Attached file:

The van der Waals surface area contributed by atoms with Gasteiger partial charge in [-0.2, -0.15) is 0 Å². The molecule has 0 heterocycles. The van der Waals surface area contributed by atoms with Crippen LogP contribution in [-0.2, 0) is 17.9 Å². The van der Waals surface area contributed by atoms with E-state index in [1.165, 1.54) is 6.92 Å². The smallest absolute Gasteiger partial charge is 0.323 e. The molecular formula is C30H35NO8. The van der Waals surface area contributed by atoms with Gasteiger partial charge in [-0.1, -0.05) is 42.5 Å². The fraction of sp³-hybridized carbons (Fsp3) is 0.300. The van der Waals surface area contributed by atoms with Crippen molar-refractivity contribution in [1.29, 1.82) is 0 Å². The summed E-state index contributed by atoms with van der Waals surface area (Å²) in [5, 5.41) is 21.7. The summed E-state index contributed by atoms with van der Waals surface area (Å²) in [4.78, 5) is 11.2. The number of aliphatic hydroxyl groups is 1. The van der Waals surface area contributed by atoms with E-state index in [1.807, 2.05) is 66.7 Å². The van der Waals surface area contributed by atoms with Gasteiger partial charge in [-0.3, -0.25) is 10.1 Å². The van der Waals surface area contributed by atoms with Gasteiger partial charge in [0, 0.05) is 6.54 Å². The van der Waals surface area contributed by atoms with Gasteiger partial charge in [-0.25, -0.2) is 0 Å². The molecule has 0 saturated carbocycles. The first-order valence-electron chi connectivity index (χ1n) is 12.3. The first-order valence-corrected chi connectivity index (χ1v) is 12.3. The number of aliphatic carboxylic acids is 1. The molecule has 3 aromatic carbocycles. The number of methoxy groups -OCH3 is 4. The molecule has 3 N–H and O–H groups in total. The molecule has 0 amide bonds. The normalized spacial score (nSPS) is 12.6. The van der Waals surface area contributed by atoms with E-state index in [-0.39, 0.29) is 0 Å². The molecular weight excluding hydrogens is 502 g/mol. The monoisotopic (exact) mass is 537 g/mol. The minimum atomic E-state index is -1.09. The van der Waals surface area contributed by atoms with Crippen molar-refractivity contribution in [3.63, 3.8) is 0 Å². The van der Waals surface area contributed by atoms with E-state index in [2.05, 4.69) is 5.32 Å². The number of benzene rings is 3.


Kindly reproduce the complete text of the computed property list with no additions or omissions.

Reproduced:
The van der Waals surface area contributed by atoms with Gasteiger partial charge in [-0.2, -0.15) is 0 Å². The molecule has 0 heterocycles. The van der Waals surface area contributed by atoms with Crippen LogP contribution in [-0.2, 0) is 17.9 Å². The van der Waals surface area contributed by atoms with E-state index in [1.165, 1.54) is 6.92 Å². The smallest absolute Gasteiger partial charge is 0.323 e. The molecular formula is C30H35NO8. The van der Waals surface area contributed by atoms with Gasteiger partial charge in [-0.1, -0.05) is 42.5 Å². The fraction of sp³-hybridized carbons (Fsp3) is 0.300. The van der Waals surface area contributed by atoms with Crippen molar-refractivity contribution in [1.29, 1.82) is 0 Å². The summed E-state index contributed by atoms with van der Waals surface area (Å²) in [5, 5.41) is 21.7. The summed E-state index contributed by atoms with van der Waals surface area (Å²) in [4.78, 5) is 11.2. The number of aliphatic hydroxyl groups is 1. The van der Waals surface area contributed by atoms with E-state index in [1.807, 2.05) is 66.7 Å². The van der Waals surface area contributed by atoms with Gasteiger partial charge in [-0.3, -0.25) is 10.1 Å². The van der Waals surface area contributed by atoms with Gasteiger partial charge in [0, 0.05) is 6.54 Å². The van der Waals surface area contributed by atoms with Gasteiger partial charge in [-0.25, -0.2) is 0 Å². The molecule has 0 saturated carbocycles. The first-order valence-electron chi connectivity index (χ1n) is 12.3. The first-order valence-corrected chi connectivity index (χ1v) is 12.3. The number of aliphatic carboxylic acids is 1. The molecule has 3 aromatic carbocycles. The number of methoxy groups -OCH3 is 4. The molecule has 3 N–H and O–H groups in total. The molecule has 0 amide bonds. The normalized spacial score (nSPS) is 12.6. The van der Waals surface area contributed by atoms with E-state index in [-0.39, 0.29) is 0 Å². The molecular weight excluding hydrogens is 502 g/mol. The monoisotopic (exact) mass is 537 g/mol. The minimum atomic E-state index is -1.09. The van der Waals surface area contributed by atoms with Crippen molar-refractivity contribution in [3.63, 3.8) is 0 Å². The van der Waals surface area contributed by atoms with E-state index in [2.05, 4.69) is 5.32 Å². The number of benzene rings is 3.